Taomo Zhou is Assistant Professor of History, Nanyang Technological University, Singapore and author of Migration in the Time of Revolution: China, Indonesia, and the Cold War, published by Cornell University Press and winner of the 2021 AAS Harry J. Benda Prize Honorable Mention.
To begin with, please tell us what your book is about.
What happens when geostrategic collaborations between states intersect with ethnic tensions? In response to this question, my book examines how two of the world’s most populous countries interacted between 1945 and 1967, when the concept of citizenship was contested, political loyalty was in question, national identity was fluid, and the boundaries of political mobilization were blurred. Even though China and Indonesia do not share geographical borders, the existence of 2.5 million ethnic Chinese in Indonesia—many of whom had economic influence but an unclear citizenship status—gave rise to a porous social frontier. Through their everyday social, political and economic practices, “ordinary” Chinese diaspora influenced bilateral diplomacy. Their life experiences were shaped by but also helped shape the trajectory of governmental relations.
What inspired you to research this topic?
I was studying International Relations at Peking University when the Chinese Foreign Ministry declassified thousands of documents between 2006 and 2008, including materials related to China’s diplomatic interactions with Indonesia shortly before the 1965-1966 anti-communist campaign across the Indonesian archipelago. The campaign escalated into one of the worst mass murders of the 20th century, comparable to the mass violence that occurred in Bosnia, Cambodia, and Rwanda. Did Beijing try to export communist revolution to Indonesia? Was the hostility against the Chinese Indonesians a fitting retribution for Beijing’s attempt to engineer a communist coup in Indonesia? I started the research for this book hoping to solve these mysteries in the political drama of Cold War Asia-Pacific.
What obstacles did you face in this project? What turned out better and/or easier than you expected it would?
The book is based on my PhD dissertation and I feel that I wrote the dissertation in the “wrong” way. Contrary to the “right way” of narrowing down to a specific topic after thorough training in historiography and methodology, I stumbled upon a treasure trove of materials at the very beginning but struggled to make these sources meaningful to the broader intellectual community. My biggest challenge has been how to make the stories about China and Indonesia relevant to non-specialists.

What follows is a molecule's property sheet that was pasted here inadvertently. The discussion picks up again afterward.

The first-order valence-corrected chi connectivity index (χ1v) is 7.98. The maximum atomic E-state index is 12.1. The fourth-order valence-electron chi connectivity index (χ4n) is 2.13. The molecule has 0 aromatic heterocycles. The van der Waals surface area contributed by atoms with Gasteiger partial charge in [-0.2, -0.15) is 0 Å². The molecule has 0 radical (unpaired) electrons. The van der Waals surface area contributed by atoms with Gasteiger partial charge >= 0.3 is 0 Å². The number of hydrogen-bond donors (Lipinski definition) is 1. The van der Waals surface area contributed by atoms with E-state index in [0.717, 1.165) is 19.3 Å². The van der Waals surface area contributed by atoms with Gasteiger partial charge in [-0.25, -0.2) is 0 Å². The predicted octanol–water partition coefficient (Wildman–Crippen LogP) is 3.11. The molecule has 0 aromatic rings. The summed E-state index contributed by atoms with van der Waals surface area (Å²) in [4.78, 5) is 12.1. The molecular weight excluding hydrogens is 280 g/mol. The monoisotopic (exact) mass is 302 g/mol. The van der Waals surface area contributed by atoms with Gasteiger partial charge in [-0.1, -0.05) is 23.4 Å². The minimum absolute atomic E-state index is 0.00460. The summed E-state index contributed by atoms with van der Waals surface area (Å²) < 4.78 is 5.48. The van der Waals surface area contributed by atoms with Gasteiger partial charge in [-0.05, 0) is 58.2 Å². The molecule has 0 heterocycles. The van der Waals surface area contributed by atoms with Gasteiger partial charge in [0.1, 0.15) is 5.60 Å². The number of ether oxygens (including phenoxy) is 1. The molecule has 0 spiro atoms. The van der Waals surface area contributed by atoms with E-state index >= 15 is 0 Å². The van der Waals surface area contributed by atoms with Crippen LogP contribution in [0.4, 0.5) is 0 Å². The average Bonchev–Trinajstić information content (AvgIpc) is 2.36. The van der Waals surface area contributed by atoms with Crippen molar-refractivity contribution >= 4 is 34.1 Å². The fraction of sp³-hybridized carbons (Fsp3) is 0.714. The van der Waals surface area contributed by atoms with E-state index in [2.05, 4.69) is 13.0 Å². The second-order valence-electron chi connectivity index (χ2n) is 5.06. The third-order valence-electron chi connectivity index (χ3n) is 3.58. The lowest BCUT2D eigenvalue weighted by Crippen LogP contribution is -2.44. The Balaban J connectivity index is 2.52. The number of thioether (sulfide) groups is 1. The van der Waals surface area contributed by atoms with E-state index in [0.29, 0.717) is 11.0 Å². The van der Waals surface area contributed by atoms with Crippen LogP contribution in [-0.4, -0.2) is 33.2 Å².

May I say that nothing turned out easier than I expected? ☺ Every step in the publishing process takes up twice as much time as I originally planned. Kudos to all published authors as well as the behind-the-scenes heroes—the editors and marketing teams!
What is the most interesting story or scrap of research you encountered in the course of working on this book?
Indonesian President Sukarno received traditional Chinese medical treatments for his kidney problems in 1964 and early 1965. He seemed to have enjoyed acupuncture and tended to overdose on the herbal pills tailor-made for him by doctors from China. His conditions improved—the acupuncture and herbs seemed to have worked!
What are the works that inspired you as you worked on this book, and/or what are some other titles that you recommend be read in tandem with your own?
I was greatly inspired by Meredith Oyen’s The Diplomacy of Migration: Transnational Lives and the Making of U.S.-Chinese Relations in the Cold War (Cornell University Press, 2015) and Madeline Hsu’s Dreaming of Gold, Dreaming of Home: Transnationalism and Migration between the United States and South China (Stanford University Press, 200) and Professor Hsu’s more recent book The Good Immigrants: How the Yellow Peril Became the Model Minority (Princeton University Press, 2015). All these wonderful works elegantly weave together the bottom-up narratives about the migrants on the ground and the top-down narratives about high politics.
I would recommend my colleague Chien-Wen Kung’s forthcoming book about the Chinese in the Philippines, Diasporic Cold War Warriors (Cornell University Press).
What are you working on now?
Having grown up in a migrant family in Shenzhen, I am developing a new research project on the transformation of the city. Located immediately north of Hong Kong, Shenzhen is China’s first and most successful Special Economic Zone and is often described as China’s “window to the world.” I hope to write a globalized history of Shenzhen, situated in the context of the proliferation of Export Processing Zones and free ports across Asia in the 1960s and 1970s and grounded in everyday realities about bordered spaces and the confrontations and compromises they occasioned. I have a forthcoming article with the Journal of Asian Studies on Shenzhen in the 1960s, entitled “Leveraging Liminality: The Border Town of Bao’an and the Origins of China’s Reform and Opening.”